Crushing the Long-Term Unemployed

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Job seekers line up to talk to recruiters during a job fair held in Atlanta. (AP Photo/John Amis)

A few days after Christmas, 1.3 million Americans who have been out of work for a significant period of time will see their unemployment benefits disappear. Democrats had pushed for a renewal of the extended unemployment benefits that have been available since shortly after the crash, but as Rep. Tom Cole (R-OK) put it, “the Republican position all along has been, ‘we need to go back to normal here at some point’.”

Unfortunately, the labor market isn’t back to normal. There are almost three Americans looking for work for every full-time position that’s available, a ratio that’s tougher than it was during the worst days of the 2000 recession, according to the Economic Policy Institute.

As Evan Soltas points out in an article for Bloomberg News, North Carolina offers us a glimpse of the struggle that the long-term unemployed will face nationwide…

The federal extension of unemployment insurance expires on Jan. 1. To see the consequences, look at North Carolina.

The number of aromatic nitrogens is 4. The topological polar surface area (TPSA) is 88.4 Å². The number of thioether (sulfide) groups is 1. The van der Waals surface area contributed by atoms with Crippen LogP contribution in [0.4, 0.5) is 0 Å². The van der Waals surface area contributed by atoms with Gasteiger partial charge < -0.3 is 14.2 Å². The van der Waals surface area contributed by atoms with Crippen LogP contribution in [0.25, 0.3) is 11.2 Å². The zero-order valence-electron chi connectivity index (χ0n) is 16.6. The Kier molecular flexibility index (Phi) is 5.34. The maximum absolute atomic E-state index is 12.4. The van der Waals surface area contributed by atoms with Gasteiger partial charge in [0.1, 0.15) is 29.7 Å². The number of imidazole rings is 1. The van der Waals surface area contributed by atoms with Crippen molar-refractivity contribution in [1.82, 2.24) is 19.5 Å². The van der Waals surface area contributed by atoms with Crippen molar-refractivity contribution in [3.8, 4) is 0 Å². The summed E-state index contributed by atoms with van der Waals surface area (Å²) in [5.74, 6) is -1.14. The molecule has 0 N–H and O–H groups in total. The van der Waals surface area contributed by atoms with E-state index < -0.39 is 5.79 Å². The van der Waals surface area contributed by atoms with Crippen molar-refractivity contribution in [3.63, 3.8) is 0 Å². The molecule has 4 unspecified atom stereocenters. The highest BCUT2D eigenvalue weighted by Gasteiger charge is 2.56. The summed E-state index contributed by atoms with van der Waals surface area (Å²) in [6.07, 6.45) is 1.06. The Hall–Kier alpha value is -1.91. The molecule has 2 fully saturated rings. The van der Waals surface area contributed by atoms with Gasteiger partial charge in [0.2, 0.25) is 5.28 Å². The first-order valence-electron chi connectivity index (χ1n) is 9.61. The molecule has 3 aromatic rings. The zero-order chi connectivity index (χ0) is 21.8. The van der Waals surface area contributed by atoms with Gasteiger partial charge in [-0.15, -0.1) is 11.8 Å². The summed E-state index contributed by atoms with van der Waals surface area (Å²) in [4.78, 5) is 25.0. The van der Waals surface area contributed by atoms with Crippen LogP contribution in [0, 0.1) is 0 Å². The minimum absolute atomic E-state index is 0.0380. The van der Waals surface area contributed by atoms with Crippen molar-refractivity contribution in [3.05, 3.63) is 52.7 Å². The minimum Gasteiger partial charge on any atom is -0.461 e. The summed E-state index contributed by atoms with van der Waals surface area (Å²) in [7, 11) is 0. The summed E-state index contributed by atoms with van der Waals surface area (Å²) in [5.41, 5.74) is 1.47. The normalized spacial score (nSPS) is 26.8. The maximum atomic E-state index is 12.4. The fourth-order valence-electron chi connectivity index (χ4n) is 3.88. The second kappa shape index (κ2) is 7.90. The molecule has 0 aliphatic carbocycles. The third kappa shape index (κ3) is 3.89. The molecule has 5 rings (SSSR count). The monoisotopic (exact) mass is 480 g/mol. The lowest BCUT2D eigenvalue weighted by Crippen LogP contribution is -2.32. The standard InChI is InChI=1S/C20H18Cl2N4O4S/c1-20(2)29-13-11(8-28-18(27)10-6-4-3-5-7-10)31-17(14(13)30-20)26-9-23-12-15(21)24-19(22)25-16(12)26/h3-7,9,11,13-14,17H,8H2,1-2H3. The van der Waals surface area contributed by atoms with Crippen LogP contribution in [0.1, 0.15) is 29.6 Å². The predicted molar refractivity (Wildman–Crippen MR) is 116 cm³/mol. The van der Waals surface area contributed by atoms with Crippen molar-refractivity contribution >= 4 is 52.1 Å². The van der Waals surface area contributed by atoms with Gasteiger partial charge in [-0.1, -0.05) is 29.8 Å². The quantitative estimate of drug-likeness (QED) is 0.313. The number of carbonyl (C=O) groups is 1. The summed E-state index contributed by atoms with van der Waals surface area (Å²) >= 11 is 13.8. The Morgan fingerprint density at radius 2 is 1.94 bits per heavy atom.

I’ve been watching the state since July, when it cut the maximum length of benefit from 99 weeks to just 19, and reduced the weekly check from $535 to $350.

Across the country, the unemployed will lose from 14 to 47 weeks of insurance when the extension ends. Five other states will join North Carolina in providing fewer than 26 weeks of payments — the standard in the US until this year. What’s happened in North Carolina since July is an indication of what will happen nationwide. The picture is troubling.

As intended, presumably, the number of North Carolinians receiving unemployment benefits has collapsed. It’s down by 45,000, or 40 percent, since last year. Expiring benefits aren’t the only reason for this. Far fewer are filing a claim in the first place. Initial claims are running at about half last year’s rate. Unemployment insurance is a thinner safety net than it has been in decades.

In addition, North Carolina’s labor force began to shrink. The state is experiencing the largest labor-force contraction it’s ever seen — 77,000 fewer people were working or searching for work this October than a year ago. This should, but won’t, settle a partisan debate. Cutting unemployment insurance apparently hasn’t encouraged the unemployed to look harder for work: It has caused them to drop out of the labor force altogether.

To see what the “safety net for the safety net” is in the Tar Heel State, read Soltas’ entire report at Bloomberg.

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